Electric fencing has been bought, with the plan to split the larger fields into 2ha paddocks with one fence down the middle.
Having already increased overall stocking rates by about 20% since the addition of the dairy heifers, Mr Jones envisages building his Texel female numbers up to leave a stocking rate of nearly two livestock units/ha, up from 1.5 in 2013.
Liming (up to 4.9t/ha of lime a year) has lifted pH from 5.1-5.6 to most of the farm now sitting above 6pH.
Switching to annual soil testing from testing every three years has informed fertiliser plans and put greater focus on optimising nitrogen, potassium and phosphate.
Mr Jones will start measuring and recording grass growth in October/November to get into the routine for next spring.
Then, when fields have had their productivity assessed, Mr Jones will identify areas for reseeding, should it be required.
Ram lambs will still be ad-lib fed next year, but will be sorted earlier for sale at 10-12 weeks in mid-May, rather than waiting until July.
Ram lambs will be drafted for sale as lambs or as future shearlings and the shearling group will be taken off hard feed and paddock-grazed before wintering on root crops for the winter of 2018-19.
“Change wont happen overnight,” explains Mr Jones. “It will be a learning curve for me, but I am improving soil quality with all the lime and Ps and Ks. Then, I will gradually try to reduce bought-in feed as forage production increases on the farm.”
Another possible alteration could be lambing a month later, to align ewe nutritional needs with the grass growth curve and so control feed costs.
The current system sees heifers graze the best fields and sheep grazing rougher ground.
Ewes are artificially inseminated in the third week of September (70-80% conception rates) and embryos are transferred (75-90% success rates) from five to 10 of the best Texel ewes into the recipients.
All donors need to have lambed and conceived once or twice, proving their milk production and mothering ability. AB Europe undertakes all artificial insemination and embryo transfer work.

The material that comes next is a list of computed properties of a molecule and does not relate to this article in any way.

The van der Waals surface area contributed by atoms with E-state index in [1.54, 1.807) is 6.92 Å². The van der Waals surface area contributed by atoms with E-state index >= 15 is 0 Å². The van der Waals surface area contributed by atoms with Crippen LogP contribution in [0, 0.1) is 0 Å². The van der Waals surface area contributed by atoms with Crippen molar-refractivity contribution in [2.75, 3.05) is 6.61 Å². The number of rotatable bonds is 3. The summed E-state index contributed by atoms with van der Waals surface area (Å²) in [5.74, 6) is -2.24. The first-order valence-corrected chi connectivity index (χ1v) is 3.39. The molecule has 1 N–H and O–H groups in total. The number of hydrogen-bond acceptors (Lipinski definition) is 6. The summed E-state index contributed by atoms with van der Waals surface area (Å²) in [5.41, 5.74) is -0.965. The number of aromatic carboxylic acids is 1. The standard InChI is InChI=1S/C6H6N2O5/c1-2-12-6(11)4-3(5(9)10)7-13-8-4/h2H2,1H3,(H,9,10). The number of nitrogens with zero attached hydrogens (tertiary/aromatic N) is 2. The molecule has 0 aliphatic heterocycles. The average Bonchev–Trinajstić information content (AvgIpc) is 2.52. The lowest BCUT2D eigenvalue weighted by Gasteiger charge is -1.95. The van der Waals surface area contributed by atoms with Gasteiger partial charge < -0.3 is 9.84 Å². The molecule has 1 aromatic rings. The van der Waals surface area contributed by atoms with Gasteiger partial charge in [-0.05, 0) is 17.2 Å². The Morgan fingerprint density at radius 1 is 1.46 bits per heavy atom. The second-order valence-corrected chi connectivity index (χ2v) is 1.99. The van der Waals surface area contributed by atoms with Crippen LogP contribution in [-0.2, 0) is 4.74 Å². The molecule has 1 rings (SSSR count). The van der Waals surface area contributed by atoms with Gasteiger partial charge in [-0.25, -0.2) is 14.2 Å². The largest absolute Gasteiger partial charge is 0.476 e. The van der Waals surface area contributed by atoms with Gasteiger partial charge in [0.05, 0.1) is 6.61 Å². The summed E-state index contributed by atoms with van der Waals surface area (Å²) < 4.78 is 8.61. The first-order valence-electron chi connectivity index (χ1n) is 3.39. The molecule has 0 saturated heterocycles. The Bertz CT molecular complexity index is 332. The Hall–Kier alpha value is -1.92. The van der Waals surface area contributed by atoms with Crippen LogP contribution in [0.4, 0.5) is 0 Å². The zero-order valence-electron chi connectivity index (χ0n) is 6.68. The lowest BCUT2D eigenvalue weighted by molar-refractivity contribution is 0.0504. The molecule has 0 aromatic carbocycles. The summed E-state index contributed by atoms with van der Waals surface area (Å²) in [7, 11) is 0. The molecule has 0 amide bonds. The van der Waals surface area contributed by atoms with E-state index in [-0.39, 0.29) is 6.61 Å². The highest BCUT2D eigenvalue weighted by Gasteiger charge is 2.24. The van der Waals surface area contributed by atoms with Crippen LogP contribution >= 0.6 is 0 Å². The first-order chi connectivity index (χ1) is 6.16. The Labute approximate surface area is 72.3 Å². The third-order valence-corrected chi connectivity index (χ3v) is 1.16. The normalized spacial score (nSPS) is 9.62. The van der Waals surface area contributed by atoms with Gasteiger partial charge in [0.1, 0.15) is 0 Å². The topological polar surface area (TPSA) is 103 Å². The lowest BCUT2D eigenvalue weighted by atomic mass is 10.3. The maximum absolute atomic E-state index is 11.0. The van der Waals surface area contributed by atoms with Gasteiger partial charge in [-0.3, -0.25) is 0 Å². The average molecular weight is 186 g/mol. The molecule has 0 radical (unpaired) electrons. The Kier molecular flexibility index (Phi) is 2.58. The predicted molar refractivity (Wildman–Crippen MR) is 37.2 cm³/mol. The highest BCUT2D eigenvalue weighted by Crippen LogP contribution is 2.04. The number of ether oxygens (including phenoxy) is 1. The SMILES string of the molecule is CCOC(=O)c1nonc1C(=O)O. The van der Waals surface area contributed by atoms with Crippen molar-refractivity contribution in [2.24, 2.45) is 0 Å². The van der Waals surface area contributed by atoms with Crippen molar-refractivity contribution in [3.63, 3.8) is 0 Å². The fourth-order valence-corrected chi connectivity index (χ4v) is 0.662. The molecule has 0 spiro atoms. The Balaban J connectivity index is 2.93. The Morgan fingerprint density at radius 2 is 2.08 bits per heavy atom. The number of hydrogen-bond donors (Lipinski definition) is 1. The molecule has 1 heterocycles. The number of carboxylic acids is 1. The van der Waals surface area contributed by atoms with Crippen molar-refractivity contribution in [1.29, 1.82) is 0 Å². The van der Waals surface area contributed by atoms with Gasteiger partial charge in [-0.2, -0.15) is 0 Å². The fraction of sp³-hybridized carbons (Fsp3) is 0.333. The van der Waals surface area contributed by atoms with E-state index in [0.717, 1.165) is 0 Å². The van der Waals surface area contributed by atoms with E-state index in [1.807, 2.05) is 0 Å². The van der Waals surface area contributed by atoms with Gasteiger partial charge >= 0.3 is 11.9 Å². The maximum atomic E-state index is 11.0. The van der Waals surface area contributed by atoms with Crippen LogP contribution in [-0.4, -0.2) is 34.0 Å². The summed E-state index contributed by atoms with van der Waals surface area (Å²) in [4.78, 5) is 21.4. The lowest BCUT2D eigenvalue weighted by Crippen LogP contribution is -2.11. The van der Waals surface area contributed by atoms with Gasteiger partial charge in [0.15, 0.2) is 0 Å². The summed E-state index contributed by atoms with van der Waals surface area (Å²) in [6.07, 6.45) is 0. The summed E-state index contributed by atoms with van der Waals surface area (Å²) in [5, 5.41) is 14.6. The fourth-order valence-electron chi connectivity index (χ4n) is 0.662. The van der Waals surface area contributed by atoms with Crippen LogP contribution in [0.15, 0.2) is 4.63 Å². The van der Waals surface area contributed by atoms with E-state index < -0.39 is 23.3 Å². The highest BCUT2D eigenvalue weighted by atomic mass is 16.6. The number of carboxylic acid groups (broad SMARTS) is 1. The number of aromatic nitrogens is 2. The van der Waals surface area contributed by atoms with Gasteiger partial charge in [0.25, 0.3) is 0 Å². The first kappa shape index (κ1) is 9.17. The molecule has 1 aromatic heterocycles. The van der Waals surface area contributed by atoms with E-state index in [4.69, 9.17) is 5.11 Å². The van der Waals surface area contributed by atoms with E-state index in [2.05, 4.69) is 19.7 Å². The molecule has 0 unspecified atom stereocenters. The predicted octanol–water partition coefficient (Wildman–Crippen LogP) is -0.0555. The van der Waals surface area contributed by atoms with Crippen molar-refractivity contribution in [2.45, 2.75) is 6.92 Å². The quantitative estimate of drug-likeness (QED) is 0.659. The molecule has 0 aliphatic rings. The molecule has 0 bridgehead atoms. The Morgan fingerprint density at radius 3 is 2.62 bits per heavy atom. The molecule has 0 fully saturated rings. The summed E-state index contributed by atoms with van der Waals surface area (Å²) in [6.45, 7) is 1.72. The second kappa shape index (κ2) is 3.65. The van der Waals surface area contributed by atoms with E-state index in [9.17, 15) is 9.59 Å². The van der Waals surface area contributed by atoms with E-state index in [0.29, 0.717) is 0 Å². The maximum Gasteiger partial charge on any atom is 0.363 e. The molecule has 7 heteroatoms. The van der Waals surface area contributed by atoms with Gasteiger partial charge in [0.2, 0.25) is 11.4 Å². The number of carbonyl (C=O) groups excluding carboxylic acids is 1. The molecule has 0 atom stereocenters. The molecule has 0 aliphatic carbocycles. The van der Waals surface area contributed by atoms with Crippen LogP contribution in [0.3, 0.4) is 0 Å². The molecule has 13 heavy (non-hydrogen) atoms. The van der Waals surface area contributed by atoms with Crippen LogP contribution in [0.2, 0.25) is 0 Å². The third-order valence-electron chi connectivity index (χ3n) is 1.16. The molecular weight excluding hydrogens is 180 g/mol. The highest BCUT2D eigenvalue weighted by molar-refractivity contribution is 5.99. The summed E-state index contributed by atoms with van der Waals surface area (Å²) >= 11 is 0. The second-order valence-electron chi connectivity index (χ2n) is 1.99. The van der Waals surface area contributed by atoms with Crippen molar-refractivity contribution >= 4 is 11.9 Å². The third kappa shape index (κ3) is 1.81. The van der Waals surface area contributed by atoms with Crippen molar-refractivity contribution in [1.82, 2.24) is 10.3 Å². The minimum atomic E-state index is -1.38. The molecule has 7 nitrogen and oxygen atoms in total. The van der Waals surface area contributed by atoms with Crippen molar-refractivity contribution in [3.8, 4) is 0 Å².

Texel sheep are bred for three cycles and anything that fails to get in-lamb after this is culled. A Lleyn tup sweeps up after embryo transfer to breed recipient flock replacements.
Single-bearing shearlings get no feed until lambing. Older single-bearing ewes get a week’s feeding at 0.5kg of a 19% soya-based ewe nut for every lamb carried .
Twin-bearing sheep get built up from 0.5kg/day for every lamb carried to 1kg/day for every lamb carried over four to five weeks
Lambing takes place in mid-February for one month, with Mr Jones inspecting the lambing shed every two hours. Birthweights range from 3kg-8kg (5kg average).
Historically, sheep have been housed for a month after lambing, but recently the sheep have had a maximum of two weeks inside, with some only getting 24-48 hours, depending on the weather.
Once outside, sheep are fed for a further four to six weeks, depending on grass availability. Ram lambs are creep-fed from the start of their lives until sale.
About 60% of sires are sold as ram lambs, with 20% finished for the prime market and 20% taken forward to sell as shearlings, which are creep-fed until a month after weaning and fed concentrates again the following spring until sale.
“It would be great to think I can slowly build interest and grow more lambs each year on forage alone, selling them off farm,” explains Mr Jones. “It will no doubt take time to build up the market for them, but I feel a change has to be made.”